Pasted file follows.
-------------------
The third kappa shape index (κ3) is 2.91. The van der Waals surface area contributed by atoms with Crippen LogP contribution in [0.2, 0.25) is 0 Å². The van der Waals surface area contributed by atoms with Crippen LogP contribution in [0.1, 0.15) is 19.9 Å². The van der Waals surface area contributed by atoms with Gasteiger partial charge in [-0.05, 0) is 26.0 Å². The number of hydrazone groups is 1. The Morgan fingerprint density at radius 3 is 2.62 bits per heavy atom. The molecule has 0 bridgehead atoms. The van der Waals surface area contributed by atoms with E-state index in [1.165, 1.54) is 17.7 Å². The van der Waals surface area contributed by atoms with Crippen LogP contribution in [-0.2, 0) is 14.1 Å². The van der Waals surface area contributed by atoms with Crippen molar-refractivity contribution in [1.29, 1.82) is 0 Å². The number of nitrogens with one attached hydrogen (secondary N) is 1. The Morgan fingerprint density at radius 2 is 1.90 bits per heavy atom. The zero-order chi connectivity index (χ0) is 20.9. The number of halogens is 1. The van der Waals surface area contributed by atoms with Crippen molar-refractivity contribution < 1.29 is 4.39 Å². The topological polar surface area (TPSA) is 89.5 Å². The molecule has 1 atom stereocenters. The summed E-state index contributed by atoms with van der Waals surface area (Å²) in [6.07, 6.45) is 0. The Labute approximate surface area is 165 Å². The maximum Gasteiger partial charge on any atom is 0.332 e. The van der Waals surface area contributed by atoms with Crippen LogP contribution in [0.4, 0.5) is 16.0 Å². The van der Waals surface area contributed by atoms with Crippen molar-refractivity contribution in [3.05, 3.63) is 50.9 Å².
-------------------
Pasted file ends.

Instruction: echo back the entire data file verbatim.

The third kappa shape index (κ3) is 2.91. The van der Waals surface area contributed by atoms with Crippen LogP contribution in [0.2, 0.25) is 0 Å². The van der Waals surface area contributed by atoms with Crippen LogP contribution in [0.1, 0.15) is 19.9 Å². The van der Waals surface area contributed by atoms with Gasteiger partial charge in [-0.05, 0) is 26.0 Å². The number of hydrazone groups is 1. The Morgan fingerprint density at radius 3 is 2.62 bits per heavy atom. The molecule has 0 bridgehead atoms. The van der Waals surface area contributed by atoms with E-state index in [1.165, 1.54) is 17.7 Å². The van der Waals surface area contributed by atoms with Crippen LogP contribution in [-0.2, 0) is 14.1 Å². The van der Waals surface area contributed by atoms with Crippen molar-refractivity contribution in [1.29, 1.82) is 0 Å². The number of nitrogens with one attached hydrogen (secondary N) is 1. The Morgan fingerprint density at radius 2 is 1.90 bits per heavy atom. The zero-order chi connectivity index (χ0) is 20.9. The number of halogens is 1. The van der Waals surface area contributed by atoms with Crippen molar-refractivity contribution < 1.29 is 4.39 Å². The topological polar surface area (TPSA) is 89.5 Å². The molecule has 1 atom stereocenters. The summed E-state index contributed by atoms with van der Waals surface area (Å²) in [6.07, 6.45) is 0. The Labute approximate surface area is 165 Å². The maximum Gasteiger partial charge on any atom is 0.332 e. The van der Waals surface area contributed by atoms with Crippen LogP contribution in [0.4, 0.5) is 16.0 Å². The van der Waals surface area contributed by atoms with Crippen molar-refractivity contribution in [3.05, 3.63) is 50.9 Å².